At General Motors’ annual shareholder meeting on Tuesday, a proposal from Greenlight Capital to split the carmaker’s stock into two classes and replace three directors on the board was shot down.
Greenlight’s David Einhorn has been pushing his scheme hard over the past few weeks, firing off letters to GM shareholders and decrying the company’s management for a stock price that’s currently trading at its 2010 IPO price. Greenlight owns 3.6% of GM’s stock, so Einhorn has understandably been looking for ways to get it moving.
GM was having nothing of it, repeatedly calling the scheme “financial engineering” and reminding shareholders that the major rating agencies said the Greenlight proposal would sink GM’s investment grade status.
Despite all that, you have to give it to Einhorn for coming up with an idea that would possibly get the stock up. By some analyses, GM is currently the most undervalued company in the entire S&P 500. Ultimately, the plan didn’t have much to do with enhancing GM’s business, which has been booming on highly profitable pickup and SUV sales.
At base, it looked like a way to wall off the dividend – currently with a 4.5% yield – and create new shares that would theoretically offer equity growth, but in reality would be a vessel for share buybacks. GM is already executing a share buyback plan with its stock, but Einhorn wanted to effectively intensify that process.
GM also argued that the dividend shares’ potential to undermine the credit rating, a major liability of the auto market goes into a downturn and GM has to activate more of its borrowing capacity.
Einhorn fought hard, but he went down in flames.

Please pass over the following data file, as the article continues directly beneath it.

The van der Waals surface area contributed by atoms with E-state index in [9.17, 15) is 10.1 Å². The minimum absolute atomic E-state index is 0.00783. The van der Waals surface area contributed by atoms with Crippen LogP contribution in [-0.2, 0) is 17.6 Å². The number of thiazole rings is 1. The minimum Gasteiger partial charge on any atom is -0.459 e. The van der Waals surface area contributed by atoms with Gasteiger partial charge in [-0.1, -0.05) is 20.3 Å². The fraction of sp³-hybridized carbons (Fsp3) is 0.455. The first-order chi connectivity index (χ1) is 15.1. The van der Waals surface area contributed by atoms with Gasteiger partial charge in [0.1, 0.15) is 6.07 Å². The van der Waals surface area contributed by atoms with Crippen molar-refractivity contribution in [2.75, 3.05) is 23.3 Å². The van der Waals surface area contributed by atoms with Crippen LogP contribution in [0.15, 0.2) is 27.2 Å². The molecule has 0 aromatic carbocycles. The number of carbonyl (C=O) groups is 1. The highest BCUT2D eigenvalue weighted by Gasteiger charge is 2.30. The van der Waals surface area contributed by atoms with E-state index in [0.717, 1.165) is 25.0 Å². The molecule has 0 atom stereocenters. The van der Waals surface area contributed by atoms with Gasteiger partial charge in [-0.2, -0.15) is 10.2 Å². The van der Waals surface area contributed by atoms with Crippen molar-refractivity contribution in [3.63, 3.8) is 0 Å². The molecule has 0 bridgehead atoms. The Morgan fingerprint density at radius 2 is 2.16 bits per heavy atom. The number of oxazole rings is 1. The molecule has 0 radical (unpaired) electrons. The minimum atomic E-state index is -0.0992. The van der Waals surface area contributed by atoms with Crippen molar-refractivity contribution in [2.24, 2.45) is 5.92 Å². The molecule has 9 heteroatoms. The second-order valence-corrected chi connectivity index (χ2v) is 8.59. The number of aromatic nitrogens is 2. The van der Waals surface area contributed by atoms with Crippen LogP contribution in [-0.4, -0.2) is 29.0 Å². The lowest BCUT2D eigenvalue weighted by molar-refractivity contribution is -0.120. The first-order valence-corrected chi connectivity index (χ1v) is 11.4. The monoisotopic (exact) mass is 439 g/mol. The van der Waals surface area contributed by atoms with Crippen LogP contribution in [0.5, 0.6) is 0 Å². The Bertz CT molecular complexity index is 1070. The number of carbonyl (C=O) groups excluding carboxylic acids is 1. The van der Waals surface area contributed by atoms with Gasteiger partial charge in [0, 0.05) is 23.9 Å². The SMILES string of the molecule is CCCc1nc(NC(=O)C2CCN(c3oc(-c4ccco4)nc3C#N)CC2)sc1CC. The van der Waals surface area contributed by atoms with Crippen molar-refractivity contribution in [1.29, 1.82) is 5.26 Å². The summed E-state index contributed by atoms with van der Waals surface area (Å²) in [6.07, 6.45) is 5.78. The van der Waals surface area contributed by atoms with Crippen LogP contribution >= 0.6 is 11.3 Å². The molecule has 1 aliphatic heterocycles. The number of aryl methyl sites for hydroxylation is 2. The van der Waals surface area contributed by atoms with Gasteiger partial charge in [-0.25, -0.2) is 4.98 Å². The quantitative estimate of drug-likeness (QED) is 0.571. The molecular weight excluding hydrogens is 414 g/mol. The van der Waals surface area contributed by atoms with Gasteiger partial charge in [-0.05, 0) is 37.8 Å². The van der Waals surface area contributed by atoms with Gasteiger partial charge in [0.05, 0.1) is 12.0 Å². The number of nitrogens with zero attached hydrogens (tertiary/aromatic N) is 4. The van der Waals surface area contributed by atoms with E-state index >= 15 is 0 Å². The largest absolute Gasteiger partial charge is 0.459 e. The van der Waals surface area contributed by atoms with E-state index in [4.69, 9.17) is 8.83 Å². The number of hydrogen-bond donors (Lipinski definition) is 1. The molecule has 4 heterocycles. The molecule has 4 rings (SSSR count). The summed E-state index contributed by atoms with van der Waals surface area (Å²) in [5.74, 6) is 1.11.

“Based on the preliminary results, all of the GM Board’s director nominees were elected with between 84 and 99 percent of the votes cast and Greenlight’s dual-class common stock proposal was defeated with more than 91 percent of the votes cast against the proposal, or 96 percent excluding Greenlight’s shares,” GM said in a statement.
- Ruben Sprich/Reuters
Not a poor loser
Einhorn wasn’t a poor loser.
“We decided to bring a creative idea to GM’s shareholders and nominate directors to help fix GM’s inefficient capital structure and unlock significant value for all shareholders,” he said in a statement.
“We are disappointed that shareholders have elected to maintain the status quo. We congratulate GM’s management on their win today.”
In some respects, although Einhorn’s proposal looked doomed from the start, it did produce two positive results.
First, it got Wall Street thinking about why GM, a company that has executed superbly for years, notching quarter and quarter of profits creating a fortress balance sheet, could be worth as much as Tesla, a company that’s almost never made money and sells a fraction of the vehicles that GM does.
Second, it may have shown GM’s management team – led by CEO Mary Barra and perhaps the best in the company’s history – that it needs to stress its own story of growth and discipline more aggressively. Post-bankruptcy, the company has aggressively resisting slipping back to arrogant “Old GM” mode.
But Barra has made numerous tough calls and bold investments. GM sold its money-losing Opel division to Peugeot, pulled Chevy out of Europe, ended manufacturing in Australia, and exited the Russian market. The company has been patiently waiting for Wall Street to figure out how well it’s now being run.
So the lesson it can learn from Einhorn is that impatience attracts attention. And the advantage that GM has over the activist investor is that instead of radical “financial engineering,” it can offer a business that’s well worth buying into.